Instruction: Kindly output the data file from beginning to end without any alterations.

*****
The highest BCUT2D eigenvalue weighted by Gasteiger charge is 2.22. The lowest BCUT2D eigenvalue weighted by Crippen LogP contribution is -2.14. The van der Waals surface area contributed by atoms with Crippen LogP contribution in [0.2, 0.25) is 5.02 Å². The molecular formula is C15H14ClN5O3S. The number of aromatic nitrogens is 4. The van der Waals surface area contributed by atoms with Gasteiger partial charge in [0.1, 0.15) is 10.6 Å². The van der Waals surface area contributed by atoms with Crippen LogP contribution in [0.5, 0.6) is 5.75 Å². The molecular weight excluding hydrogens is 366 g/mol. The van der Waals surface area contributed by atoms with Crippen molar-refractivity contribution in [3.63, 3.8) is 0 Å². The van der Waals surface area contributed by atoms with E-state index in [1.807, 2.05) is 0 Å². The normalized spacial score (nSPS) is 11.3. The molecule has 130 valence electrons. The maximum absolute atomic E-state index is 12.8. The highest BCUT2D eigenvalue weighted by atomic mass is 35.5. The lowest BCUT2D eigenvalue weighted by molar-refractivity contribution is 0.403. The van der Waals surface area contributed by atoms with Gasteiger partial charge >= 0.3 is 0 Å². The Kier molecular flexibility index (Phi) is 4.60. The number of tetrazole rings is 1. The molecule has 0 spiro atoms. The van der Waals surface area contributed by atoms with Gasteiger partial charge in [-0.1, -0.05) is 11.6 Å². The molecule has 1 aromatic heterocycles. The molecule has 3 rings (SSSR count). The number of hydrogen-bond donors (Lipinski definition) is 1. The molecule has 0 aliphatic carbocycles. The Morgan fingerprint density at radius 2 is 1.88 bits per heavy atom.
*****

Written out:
The highest BCUT2D eigenvalue weighted by Gasteiger charge is 2.22. The lowest BCUT2D eigenvalue weighted by Crippen LogP contribution is -2.14. The van der Waals surface area contributed by atoms with Crippen LogP contribution in [0.2, 0.25) is 5.02 Å². The molecular formula is C15H14ClN5O3S. The number of aromatic nitrogens is 4. The van der Waals surface area contributed by atoms with Gasteiger partial charge in [0.1, 0.15) is 10.6 Å². The van der Waals surface area contributed by atoms with Crippen LogP contribution in [0.5, 0.6) is 5.75 Å². The molecular weight excluding hydrogens is 366 g/mol. The van der Waals surface area contributed by atoms with Crippen molar-refractivity contribution in [3.63, 3.8) is 0 Å². The van der Waals surface area contributed by atoms with E-state index in [1.807, 2.05) is 0 Å². The normalized spacial score (nSPS) is 11.3. The molecule has 130 valence electrons. The maximum absolute atomic E-state index is 12.8. The highest BCUT2D eigenvalue weighted by atomic mass is 35.5. The lowest BCUT2D eigenvalue weighted by molar-refractivity contribution is 0.403. The van der Waals surface area contributed by atoms with Gasteiger partial charge >= 0.3 is 0 Å². The Kier molecular flexibility index (Phi) is 4.60. The number of tetrazole rings is 1. The molecule has 0 spiro atoms. The van der Waals surface area contributed by atoms with Gasteiger partial charge in [-0.1, -0.05) is 11.6 Å². The molecule has 1 aromatic heterocycles. The molecule has 3 rings (SSSR count). The number of hydrogen-bond donors (Lipinski definition) is 1. The molecule has 0 aliphatic carbocycles. The Morgan fingerprint density at radius 2 is 1.88 bits per heavy atom.